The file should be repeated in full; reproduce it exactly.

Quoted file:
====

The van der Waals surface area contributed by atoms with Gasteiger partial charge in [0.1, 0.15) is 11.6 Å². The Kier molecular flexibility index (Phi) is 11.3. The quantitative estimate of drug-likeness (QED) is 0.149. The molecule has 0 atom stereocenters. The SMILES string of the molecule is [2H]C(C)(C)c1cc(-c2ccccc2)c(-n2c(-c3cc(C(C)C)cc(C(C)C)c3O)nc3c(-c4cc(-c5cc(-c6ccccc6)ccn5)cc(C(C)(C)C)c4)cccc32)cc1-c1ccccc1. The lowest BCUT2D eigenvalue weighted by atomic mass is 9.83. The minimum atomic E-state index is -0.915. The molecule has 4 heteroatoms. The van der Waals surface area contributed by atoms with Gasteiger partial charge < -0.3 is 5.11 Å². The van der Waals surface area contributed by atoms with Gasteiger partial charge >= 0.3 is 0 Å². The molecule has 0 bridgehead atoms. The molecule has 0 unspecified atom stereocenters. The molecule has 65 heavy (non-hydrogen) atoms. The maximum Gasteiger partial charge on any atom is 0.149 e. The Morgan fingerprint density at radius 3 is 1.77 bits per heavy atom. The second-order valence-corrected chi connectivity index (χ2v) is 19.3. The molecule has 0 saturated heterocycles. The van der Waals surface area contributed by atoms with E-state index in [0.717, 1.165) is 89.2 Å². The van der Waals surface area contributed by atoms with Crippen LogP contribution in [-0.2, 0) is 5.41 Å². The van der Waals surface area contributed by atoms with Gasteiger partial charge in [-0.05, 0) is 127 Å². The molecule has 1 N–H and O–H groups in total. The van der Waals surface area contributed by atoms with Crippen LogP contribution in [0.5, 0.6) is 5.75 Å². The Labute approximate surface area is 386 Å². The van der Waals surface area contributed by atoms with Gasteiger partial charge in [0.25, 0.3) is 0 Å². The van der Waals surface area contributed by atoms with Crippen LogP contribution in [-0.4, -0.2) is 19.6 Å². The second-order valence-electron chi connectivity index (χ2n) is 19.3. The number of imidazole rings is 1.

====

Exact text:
The van der Waals surface area contributed by atoms with Gasteiger partial charge in [0.1, 0.15) is 11.6 Å². The Kier molecular flexibility index (Phi) is 11.3. The quantitative estimate of drug-likeness (QED) is 0.149. The molecule has 0 atom stereocenters. The SMILES string of the molecule is [2H]C(C)(C)c1cc(-c2ccccc2)c(-n2c(-c3cc(C(C)C)cc(C(C)C)c3O)nc3c(-c4cc(-c5cc(-c6ccccc6)ccn5)cc(C(C)(C)C)c4)cccc32)cc1-c1ccccc1. The lowest BCUT2D eigenvalue weighted by atomic mass is 9.83. The minimum atomic E-state index is -0.915. The molecule has 4 heteroatoms. The van der Waals surface area contributed by atoms with Gasteiger partial charge < -0.3 is 5.11 Å². The van der Waals surface area contributed by atoms with Gasteiger partial charge >= 0.3 is 0 Å². The molecule has 0 bridgehead atoms. The molecule has 0 unspecified atom stereocenters. The molecule has 65 heavy (non-hydrogen) atoms. The maximum Gasteiger partial charge on any atom is 0.149 e. The Morgan fingerprint density at radius 3 is 1.77 bits per heavy atom. The second-order valence-corrected chi connectivity index (χ2v) is 19.3. The molecule has 0 saturated heterocycles. The van der Waals surface area contributed by atoms with E-state index in [0.717, 1.165) is 89.2 Å². The van der Waals surface area contributed by atoms with Crippen LogP contribution in [-0.2, 0) is 5.41 Å². The van der Waals surface area contributed by atoms with Gasteiger partial charge in [-0.05, 0) is 127 Å². The molecule has 1 N–H and O–H groups in total. The van der Waals surface area contributed by atoms with Crippen LogP contribution in [0.5, 0.6) is 5.75 Å². The Labute approximate surface area is 386 Å². The van der Waals surface area contributed by atoms with Gasteiger partial charge in [0.25, 0.3) is 0 Å². The van der Waals surface area contributed by atoms with Crippen LogP contribution in [-0.4, -0.2) is 19.6 Å². The second-order valence-electron chi connectivity index (χ2n) is 19.3. The number of imidazole rings is 1.